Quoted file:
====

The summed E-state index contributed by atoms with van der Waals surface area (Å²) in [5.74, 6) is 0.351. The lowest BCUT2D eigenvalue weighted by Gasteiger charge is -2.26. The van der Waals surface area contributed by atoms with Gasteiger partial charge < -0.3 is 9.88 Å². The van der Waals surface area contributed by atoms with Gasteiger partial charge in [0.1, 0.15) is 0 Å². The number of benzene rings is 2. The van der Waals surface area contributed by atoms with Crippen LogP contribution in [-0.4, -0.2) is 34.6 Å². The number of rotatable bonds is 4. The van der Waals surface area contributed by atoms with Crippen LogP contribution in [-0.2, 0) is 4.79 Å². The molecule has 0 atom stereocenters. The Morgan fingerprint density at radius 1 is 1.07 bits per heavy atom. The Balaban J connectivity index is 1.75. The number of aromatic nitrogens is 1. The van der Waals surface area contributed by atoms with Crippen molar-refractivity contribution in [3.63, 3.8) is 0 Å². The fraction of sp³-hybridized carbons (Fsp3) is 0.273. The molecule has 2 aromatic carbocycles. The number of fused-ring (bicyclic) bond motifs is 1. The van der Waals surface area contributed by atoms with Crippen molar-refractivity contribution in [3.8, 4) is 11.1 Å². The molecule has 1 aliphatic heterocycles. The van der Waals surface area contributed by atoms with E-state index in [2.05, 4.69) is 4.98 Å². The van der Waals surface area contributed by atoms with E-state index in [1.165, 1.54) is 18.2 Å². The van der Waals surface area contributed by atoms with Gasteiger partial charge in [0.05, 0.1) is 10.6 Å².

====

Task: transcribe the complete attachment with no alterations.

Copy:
The summed E-state index contributed by atoms with van der Waals surface area (Å²) in [5.74, 6) is 0.351. The lowest BCUT2D eigenvalue weighted by Gasteiger charge is -2.26. The van der Waals surface area contributed by atoms with Gasteiger partial charge < -0.3 is 9.88 Å². The van der Waals surface area contributed by atoms with Gasteiger partial charge in [0.1, 0.15) is 0 Å². The number of benzene rings is 2. The van der Waals surface area contributed by atoms with Crippen LogP contribution in [-0.4, -0.2) is 34.6 Å². The number of rotatable bonds is 4. The van der Waals surface area contributed by atoms with Crippen LogP contribution in [-0.2, 0) is 4.79 Å². The molecule has 0 atom stereocenters. The Morgan fingerprint density at radius 1 is 1.07 bits per heavy atom. The Balaban J connectivity index is 1.75. The number of aromatic nitrogens is 1. The van der Waals surface area contributed by atoms with Crippen molar-refractivity contribution in [3.63, 3.8) is 0 Å². The fraction of sp³-hybridized carbons (Fsp3) is 0.273. The molecule has 2 aromatic carbocycles. The number of fused-ring (bicyclic) bond motifs is 1. The van der Waals surface area contributed by atoms with Crippen molar-refractivity contribution in [3.8, 4) is 11.1 Å². The molecule has 1 aliphatic heterocycles. The van der Waals surface area contributed by atoms with E-state index in [2.05, 4.69) is 4.98 Å². The van der Waals surface area contributed by atoms with E-state index in [1.165, 1.54) is 18.2 Å². The van der Waals surface area contributed by atoms with Gasteiger partial charge in [0.05, 0.1) is 10.6 Å².